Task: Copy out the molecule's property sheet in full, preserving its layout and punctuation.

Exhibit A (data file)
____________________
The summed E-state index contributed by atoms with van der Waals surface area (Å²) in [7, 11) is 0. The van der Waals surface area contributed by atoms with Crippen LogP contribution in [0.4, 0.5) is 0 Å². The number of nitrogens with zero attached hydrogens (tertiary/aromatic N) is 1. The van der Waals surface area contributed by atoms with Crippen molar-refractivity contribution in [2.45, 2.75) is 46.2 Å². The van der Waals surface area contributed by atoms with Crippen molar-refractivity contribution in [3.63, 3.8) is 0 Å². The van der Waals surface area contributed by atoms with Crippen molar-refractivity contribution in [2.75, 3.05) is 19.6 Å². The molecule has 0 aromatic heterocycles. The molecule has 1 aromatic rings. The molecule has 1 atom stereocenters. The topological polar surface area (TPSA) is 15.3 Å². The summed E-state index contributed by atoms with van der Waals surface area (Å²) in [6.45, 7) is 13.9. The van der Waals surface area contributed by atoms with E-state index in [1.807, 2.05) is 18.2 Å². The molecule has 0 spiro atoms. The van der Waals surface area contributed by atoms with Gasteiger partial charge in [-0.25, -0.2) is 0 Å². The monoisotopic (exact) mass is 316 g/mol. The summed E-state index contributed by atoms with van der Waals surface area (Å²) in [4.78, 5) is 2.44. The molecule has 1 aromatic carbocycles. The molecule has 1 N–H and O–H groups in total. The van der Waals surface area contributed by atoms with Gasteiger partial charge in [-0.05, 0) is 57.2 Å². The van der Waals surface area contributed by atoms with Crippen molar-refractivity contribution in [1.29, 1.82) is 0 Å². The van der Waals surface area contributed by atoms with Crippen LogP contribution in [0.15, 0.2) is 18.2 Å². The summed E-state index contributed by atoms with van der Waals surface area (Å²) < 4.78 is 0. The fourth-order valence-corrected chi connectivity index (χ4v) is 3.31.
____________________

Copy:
The summed E-state index contributed by atoms with van der Waals surface area (Å²) in [7, 11) is 0. The van der Waals surface area contributed by atoms with Crippen LogP contribution in [0.4, 0.5) is 0 Å². The number of nitrogens with zero attached hydrogens (tertiary/aromatic N) is 1. The van der Waals surface area contributed by atoms with Crippen molar-refractivity contribution in [2.45, 2.75) is 46.2 Å². The van der Waals surface area contributed by atoms with Crippen molar-refractivity contribution in [3.63, 3.8) is 0 Å². The van der Waals surface area contributed by atoms with Crippen molar-refractivity contribution in [2.75, 3.05) is 19.6 Å². The molecule has 0 aromatic heterocycles. The molecule has 1 aromatic rings. The molecule has 1 atom stereocenters. The topological polar surface area (TPSA) is 15.3 Å². The summed E-state index contributed by atoms with van der Waals surface area (Å²) in [6.45, 7) is 13.9. The van der Waals surface area contributed by atoms with E-state index in [1.807, 2.05) is 18.2 Å². The molecule has 0 spiro atoms. The van der Waals surface area contributed by atoms with Gasteiger partial charge in [-0.25, -0.2) is 0 Å². The monoisotopic (exact) mass is 316 g/mol. The summed E-state index contributed by atoms with van der Waals surface area (Å²) in [4.78, 5) is 2.44. The molecule has 1 aromatic carbocycles. The molecule has 1 N–H and O–H groups in total. The van der Waals surface area contributed by atoms with Gasteiger partial charge in [-0.05, 0) is 57.2 Å². The van der Waals surface area contributed by atoms with Crippen molar-refractivity contribution in [1.29, 1.82) is 0 Å². The van der Waals surface area contributed by atoms with Crippen LogP contribution in [0.15, 0.2) is 18.2 Å². The summed E-state index contributed by atoms with van der Waals surface area (Å²) < 4.78 is 0. The fourth-order valence-corrected chi connectivity index (χ4v) is 3.31.